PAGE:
Claudia never became what others wanted her to be, stubbornly trudging along a path forged by none but herself. She loved the daughter born out of wedlock dearly, but from afar, without the grand show of affection expected of any mother. And as she lies in that hospital bed, her life force slowly ebbing away, a frail old woman of 76, misunderstood by the ones dearest to her, my heart weeps for the grief that she kept carefully hidden from everyone, a secret she carried to her grave. But I bid her farewell with a smile, soothed by the knowledge that her life was, after all, a life well-lived.

  photo C136E66569D294E4D5DA2D8124D4FF69.png

Monday, August 11, 2014

Review: White Teeth by Zadie Smith

First published:-1999

Star rating:-

There are parts of this book fully deserving of unadulterated love and veneration, worthy of 4 stars in the least. The fact that the real India, Jamaica and Bangladesh are recreated here and not the imagined India, Jamaica and Bangladesh of white writers too reluctant to put in the requisite amount of research for getting the most inconsequential tidbits right has much to do with it. In addition, Zadie Smith succeeds in keenly evoking their history, language, cultural ethos, the stench of their festering old wounds inflicted by an undo-able past, and their bizarre hypocrisies making the leap across land and oceanic borders into alien territory, exempted from being dissected by the scalpel of 'western reason' in the name of minority rights. 

There's the undeniable truth of centuries of conditioned servility, hatred of the power which established the ground rules of the abusive relationship called colonialism, and the unfathomable responsibility of bearing the burden of yesterday.

"[] they can't help but reenaact the dash they once made from one land to another, from one faith to another, from one brown mother country in to the pale, freckled arms of an imperial sovereign."

There's the Bengaliness of the family to be religiously guarded against the sallies of Western liberalism; imminent dilution of the much treasured Bengali DNA in the gene pool staved off at all costs. And there's war to be waged on foreign territory - for another inch of land, another notch up on the dignity scale, for yet another step of the socioeconomic ladder. Whenever stung by the prick of casual racism, whenever thwarted, they will go back to their institutionalized tendencies of seeing things in black and white and studiously avoiding mentions of a gray area; they won't think twice before disregarding their favorite Gandhiji's famed 'An eye for an eye will make the whole world blind.' They will seek out the greener pastures of first world optimism but resist synthesis, tugging at the roots of old grudges again and again so that the present and the now can be drawn and quartered on the altar of history.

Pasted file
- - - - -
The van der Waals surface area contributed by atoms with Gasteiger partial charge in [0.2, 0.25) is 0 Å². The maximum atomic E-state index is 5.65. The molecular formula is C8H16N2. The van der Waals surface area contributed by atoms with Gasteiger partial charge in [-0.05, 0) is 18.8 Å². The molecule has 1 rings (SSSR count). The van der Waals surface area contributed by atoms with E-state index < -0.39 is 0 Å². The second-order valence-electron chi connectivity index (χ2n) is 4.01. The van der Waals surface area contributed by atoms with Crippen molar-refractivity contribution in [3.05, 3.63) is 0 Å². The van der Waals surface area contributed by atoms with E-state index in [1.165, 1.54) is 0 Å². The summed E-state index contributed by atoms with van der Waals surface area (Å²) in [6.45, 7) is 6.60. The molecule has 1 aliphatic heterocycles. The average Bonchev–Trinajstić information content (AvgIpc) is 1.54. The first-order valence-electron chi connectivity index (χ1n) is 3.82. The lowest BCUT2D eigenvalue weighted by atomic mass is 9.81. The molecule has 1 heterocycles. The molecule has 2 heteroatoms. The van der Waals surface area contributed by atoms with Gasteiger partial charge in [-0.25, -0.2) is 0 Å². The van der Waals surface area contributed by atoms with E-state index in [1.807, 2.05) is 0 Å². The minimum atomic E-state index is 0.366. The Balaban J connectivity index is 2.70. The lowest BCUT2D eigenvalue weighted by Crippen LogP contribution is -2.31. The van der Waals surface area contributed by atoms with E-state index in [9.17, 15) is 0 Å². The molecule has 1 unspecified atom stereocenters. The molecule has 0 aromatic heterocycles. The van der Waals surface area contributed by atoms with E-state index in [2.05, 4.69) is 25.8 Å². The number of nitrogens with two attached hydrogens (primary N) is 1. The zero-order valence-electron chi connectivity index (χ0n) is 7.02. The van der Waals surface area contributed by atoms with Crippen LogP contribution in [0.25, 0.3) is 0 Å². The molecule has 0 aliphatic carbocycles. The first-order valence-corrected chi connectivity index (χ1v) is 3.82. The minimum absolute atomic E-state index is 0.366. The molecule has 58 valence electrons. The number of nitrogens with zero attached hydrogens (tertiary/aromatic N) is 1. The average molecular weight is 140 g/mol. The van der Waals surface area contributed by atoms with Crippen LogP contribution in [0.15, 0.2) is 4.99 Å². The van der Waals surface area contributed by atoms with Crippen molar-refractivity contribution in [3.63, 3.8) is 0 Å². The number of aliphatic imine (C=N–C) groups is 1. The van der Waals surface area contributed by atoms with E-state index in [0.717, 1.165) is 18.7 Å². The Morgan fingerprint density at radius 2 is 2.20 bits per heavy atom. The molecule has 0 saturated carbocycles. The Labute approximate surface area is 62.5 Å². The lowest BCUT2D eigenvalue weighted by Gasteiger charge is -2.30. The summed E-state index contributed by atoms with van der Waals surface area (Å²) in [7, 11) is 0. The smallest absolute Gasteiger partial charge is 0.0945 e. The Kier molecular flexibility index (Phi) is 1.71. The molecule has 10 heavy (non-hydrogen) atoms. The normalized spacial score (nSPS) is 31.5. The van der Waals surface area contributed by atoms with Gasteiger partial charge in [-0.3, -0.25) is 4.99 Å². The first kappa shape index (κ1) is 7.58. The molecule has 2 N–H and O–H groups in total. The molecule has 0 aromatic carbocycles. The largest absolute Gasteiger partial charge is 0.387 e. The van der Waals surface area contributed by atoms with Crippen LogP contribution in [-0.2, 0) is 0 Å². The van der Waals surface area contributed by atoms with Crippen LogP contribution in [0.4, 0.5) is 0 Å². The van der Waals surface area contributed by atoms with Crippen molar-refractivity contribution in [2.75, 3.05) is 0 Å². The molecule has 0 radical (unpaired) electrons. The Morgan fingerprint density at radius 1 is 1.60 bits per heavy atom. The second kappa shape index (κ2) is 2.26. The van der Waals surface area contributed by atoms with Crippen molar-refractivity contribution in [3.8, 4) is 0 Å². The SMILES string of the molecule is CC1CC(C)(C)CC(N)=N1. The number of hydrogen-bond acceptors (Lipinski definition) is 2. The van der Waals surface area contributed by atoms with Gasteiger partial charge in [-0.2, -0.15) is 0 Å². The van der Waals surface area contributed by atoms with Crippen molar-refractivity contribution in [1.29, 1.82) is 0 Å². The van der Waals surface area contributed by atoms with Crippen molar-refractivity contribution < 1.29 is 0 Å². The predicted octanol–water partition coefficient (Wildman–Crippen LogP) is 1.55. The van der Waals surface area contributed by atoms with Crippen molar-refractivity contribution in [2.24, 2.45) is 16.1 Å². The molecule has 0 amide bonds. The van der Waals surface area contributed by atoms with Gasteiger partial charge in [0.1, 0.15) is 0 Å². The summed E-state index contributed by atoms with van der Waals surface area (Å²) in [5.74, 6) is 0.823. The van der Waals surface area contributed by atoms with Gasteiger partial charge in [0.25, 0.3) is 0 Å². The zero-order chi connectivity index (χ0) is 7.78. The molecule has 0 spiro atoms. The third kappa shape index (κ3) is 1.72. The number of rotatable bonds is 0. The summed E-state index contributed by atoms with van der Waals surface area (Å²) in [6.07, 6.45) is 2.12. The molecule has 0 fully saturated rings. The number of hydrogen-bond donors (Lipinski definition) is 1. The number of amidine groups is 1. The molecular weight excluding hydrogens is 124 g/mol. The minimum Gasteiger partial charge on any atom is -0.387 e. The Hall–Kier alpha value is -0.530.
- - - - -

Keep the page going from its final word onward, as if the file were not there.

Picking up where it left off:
"And then you begin to give up the very idea of belonging. Suddenly this thing, this belonging, it seems like some long, dirty lie...and I begin to believe that birthplaces are accidents, that everything is an accident."

But then there are the 'just-roll-with-it' parts which deserve no more than 2 stars - the cocksure and smug tone in which the narrator recounts this multi-generational saga of families caught in the chaos of modern day materialism vs heritage, the unrealistic, often two-dimensional characterization and the zany Britcom feel to the episodes which warrants a suspension of disbelief and gives rise to the nagging suspicion that this was written with the idea of a film or tv series adaptation in mind.